I glanced at the newspaper on Wednesday afternoon, looking for some distraction from the rain pelting my already darkened windows. When I read the headline article "Putting Christ back in Christmas," I didn't know whether to laugh or cry. To think that, in the face of so much suffering and injustice in our world, people could fret even a moment over whether a department store sign read "Happy Holidays" or "Merry Christmas" (when the subtext in either case was really "spend more money") seemed tragically comic.
The paid advertisement emboldening with a constitutional right those who wished to sing religious Christmas carols at school or yell "Merry Christmas" at someone whether they liked it or not, I found even more chilling, especially when referring to our country's separation of church and state as "so called." Had these people no knowledge of history? No understanding of the kinds of atrocities committed in the name of Christ when backed by a government "mandate?" Even Jesus himself recommended that his followers "render under Caesar" and did not involve himself in political debates, but rather attended to the needs of the poor and suffering.
I myself am a Christian, although lately I cringe at the manner in which my tradition has been co-opted by the kind of narrow minded fundamentalism which I deeply oppose. Specifically, I am an Anglican, and enjoy belting out "The Holly and the Ivy" and "The Boar's Head Carol," songs which rarely if ever find their way into schools, and that's probably fine. But I'm also so proud and pleased when my 5-year-old daughter comes home insisting that we light a makeshift menorah, fanning the smoke solemnly over her head and saying "God is all around us." At her young age, she has learned the word "tradition," and understands that there are many traditions all over the world. Yes.
Especially at this time of year - in the bleak mid-winter - we all of us look up into the heavens, searching for some light, some hope. It is no coincidence that so many celebrations occur in December - Kwanzaa, Hanukkah, Solstice, along with Christmas. Jesus was not actually born on Dec. 25 and I don't think that he cares if we call our office party a "Christmas party" or an "end of the year party." I think he cares that we are kind to one another, and open-hearted. No one belief system has the right to claim this season as their own. We are fortunate to live in a country founded on freedom of belief. When I say, "Happy Holidays" to someone I don't know well, my goal is not to be "politically correct." It's a way of showing respect for all people, and putting aside my own prideful tendency to be the one who's "right," by golly.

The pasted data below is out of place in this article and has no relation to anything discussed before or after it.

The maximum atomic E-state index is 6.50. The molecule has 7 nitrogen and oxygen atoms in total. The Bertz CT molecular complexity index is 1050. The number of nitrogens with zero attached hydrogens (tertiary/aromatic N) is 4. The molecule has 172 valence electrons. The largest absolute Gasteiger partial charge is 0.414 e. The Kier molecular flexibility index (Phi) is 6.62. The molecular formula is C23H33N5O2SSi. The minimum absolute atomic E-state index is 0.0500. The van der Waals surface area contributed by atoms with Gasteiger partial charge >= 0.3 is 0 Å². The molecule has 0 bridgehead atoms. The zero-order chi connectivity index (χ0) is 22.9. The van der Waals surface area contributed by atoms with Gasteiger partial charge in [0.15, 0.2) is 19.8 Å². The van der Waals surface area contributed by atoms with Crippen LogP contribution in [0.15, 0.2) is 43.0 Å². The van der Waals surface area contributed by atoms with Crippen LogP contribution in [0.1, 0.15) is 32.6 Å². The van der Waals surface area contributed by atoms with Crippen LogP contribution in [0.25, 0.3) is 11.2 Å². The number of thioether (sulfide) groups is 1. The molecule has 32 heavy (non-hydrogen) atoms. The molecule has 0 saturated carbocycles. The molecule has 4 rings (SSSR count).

My hope is that groups who have the energy and financial means to organize themselves around a cause use their resources for doing some good - feed the hungry, tend the sick, come to the aid of the poor and lonely. Such acts of kindness, however small and humble, contain for me the true meaning of a holiday which for many is symbolized by a star. May we all - whether Muslim or Jew, Christian or Zoroastrian - find peace and comfort in the beginning of lighter days. May this light bring us some clarity and allow us to let go of our fear of not having all the answers.
Joyce Parry Moore is a voice teacher and operates a nonprofit performing group in Juneau.